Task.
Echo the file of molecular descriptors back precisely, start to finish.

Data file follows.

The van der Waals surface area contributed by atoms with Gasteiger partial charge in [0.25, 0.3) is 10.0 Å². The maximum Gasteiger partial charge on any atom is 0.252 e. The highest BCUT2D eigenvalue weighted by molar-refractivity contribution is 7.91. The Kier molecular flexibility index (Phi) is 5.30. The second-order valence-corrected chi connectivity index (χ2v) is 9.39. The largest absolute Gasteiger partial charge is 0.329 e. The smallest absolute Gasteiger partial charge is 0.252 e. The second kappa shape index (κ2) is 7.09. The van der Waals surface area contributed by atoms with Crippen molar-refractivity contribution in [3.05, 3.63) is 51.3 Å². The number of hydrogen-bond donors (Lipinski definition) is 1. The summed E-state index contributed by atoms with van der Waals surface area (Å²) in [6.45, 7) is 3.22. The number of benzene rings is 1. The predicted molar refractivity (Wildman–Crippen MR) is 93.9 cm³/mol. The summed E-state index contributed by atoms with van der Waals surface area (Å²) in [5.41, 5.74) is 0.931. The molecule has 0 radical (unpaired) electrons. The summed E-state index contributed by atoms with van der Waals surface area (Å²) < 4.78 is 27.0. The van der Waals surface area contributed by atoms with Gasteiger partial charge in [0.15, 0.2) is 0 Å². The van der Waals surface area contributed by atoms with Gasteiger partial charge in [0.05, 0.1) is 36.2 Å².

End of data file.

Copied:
The van der Waals surface area contributed by atoms with Gasteiger partial charge in [0.25, 0.3) is 10.0 Å². The maximum Gasteiger partial charge on any atom is 0.252 e. The highest BCUT2D eigenvalue weighted by molar-refractivity contribution is 7.91. The Kier molecular flexibility index (Phi) is 5.30. The second-order valence-corrected chi connectivity index (χ2v) is 9.39. The largest absolute Gasteiger partial charge is 0.329 e. The smallest absolute Gasteiger partial charge is 0.252 e. The second kappa shape index (κ2) is 7.09. The van der Waals surface area contributed by atoms with Crippen molar-refractivity contribution in [3.05, 3.63) is 51.3 Å². The number of hydrogen-bond donors (Lipinski definition) is 1. The summed E-state index contributed by atoms with van der Waals surface area (Å²) in [6.45, 7) is 3.22. The number of benzene rings is 1. The predicted molar refractivity (Wildman–Crippen MR) is 93.9 cm³/mol. The summed E-state index contributed by atoms with van der Waals surface area (Å²) in [5.41, 5.74) is 0.931. The molecule has 0 radical (unpaired) electrons. The summed E-state index contributed by atoms with van der Waals surface area (Å²) < 4.78 is 27.0. The van der Waals surface area contributed by atoms with Gasteiger partial charge in [0.15, 0.2) is 0 Å². The van der Waals surface area contributed by atoms with Gasteiger partial charge in [0.05, 0.1) is 36.2 Å².